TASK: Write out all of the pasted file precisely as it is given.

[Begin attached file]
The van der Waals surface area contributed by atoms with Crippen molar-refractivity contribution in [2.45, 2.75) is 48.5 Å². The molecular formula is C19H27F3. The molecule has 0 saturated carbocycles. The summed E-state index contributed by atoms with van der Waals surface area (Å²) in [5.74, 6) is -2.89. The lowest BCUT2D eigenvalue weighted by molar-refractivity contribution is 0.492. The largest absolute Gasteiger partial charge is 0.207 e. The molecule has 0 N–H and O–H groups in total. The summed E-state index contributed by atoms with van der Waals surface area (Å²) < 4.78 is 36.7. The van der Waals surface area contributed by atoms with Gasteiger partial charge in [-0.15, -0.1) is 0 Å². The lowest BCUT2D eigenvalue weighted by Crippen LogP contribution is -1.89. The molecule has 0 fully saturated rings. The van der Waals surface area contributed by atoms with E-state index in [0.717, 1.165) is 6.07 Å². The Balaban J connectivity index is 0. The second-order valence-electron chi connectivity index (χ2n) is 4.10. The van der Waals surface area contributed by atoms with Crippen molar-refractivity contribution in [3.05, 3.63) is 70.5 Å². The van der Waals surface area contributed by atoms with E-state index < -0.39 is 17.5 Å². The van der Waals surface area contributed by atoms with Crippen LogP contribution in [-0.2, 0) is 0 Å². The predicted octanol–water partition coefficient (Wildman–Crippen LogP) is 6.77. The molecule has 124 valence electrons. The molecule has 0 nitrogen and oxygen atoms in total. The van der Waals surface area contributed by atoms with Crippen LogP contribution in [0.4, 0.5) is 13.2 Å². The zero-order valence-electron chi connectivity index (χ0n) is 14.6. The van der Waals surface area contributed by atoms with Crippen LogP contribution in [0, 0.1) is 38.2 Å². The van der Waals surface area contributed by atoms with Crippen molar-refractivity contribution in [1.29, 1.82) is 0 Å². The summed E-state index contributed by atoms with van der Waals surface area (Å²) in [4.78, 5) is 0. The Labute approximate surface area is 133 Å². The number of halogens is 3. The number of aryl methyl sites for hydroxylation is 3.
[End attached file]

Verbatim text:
The van der Waals surface area contributed by atoms with Crippen molar-refractivity contribution in [2.45, 2.75) is 48.5 Å². The molecular formula is C19H27F3. The molecule has 0 saturated carbocycles. The summed E-state index contributed by atoms with van der Waals surface area (Å²) in [5.74, 6) is -2.89. The lowest BCUT2D eigenvalue weighted by molar-refractivity contribution is 0.492. The largest absolute Gasteiger partial charge is 0.207 e. The molecule has 0 N–H and O–H groups in total. The summed E-state index contributed by atoms with van der Waals surface area (Å²) < 4.78 is 36.7. The van der Waals surface area contributed by atoms with Gasteiger partial charge in [-0.15, -0.1) is 0 Å². The lowest BCUT2D eigenvalue weighted by Crippen LogP contribution is -1.89. The molecule has 0 fully saturated rings. The van der Waals surface area contributed by atoms with E-state index in [0.717, 1.165) is 6.07 Å². The Balaban J connectivity index is 0. The second-order valence-electron chi connectivity index (χ2n) is 4.10. The van der Waals surface area contributed by atoms with Crippen molar-refractivity contribution in [3.05, 3.63) is 70.5 Å². The van der Waals surface area contributed by atoms with E-state index < -0.39 is 17.5 Å². The van der Waals surface area contributed by atoms with Crippen LogP contribution in [-0.2, 0) is 0 Å². The predicted octanol–water partition coefficient (Wildman–Crippen LogP) is 6.77. The molecule has 124 valence electrons. The molecule has 0 nitrogen and oxygen atoms in total. The van der Waals surface area contributed by atoms with Crippen LogP contribution in [0.4, 0.5) is 13.2 Å². The zero-order valence-electron chi connectivity index (χ0n) is 14.6. The van der Waals surface area contributed by atoms with Crippen LogP contribution in [0, 0.1) is 38.2 Å². The van der Waals surface area contributed by atoms with Crippen molar-refractivity contribution in [1.29, 1.82) is 0 Å². The summed E-state index contributed by atoms with van der Waals surface area (Å²) in [4.78, 5) is 0. The Labute approximate surface area is 133 Å². The number of halogens is 3. The number of aryl methyl sites for hydroxylation is 3.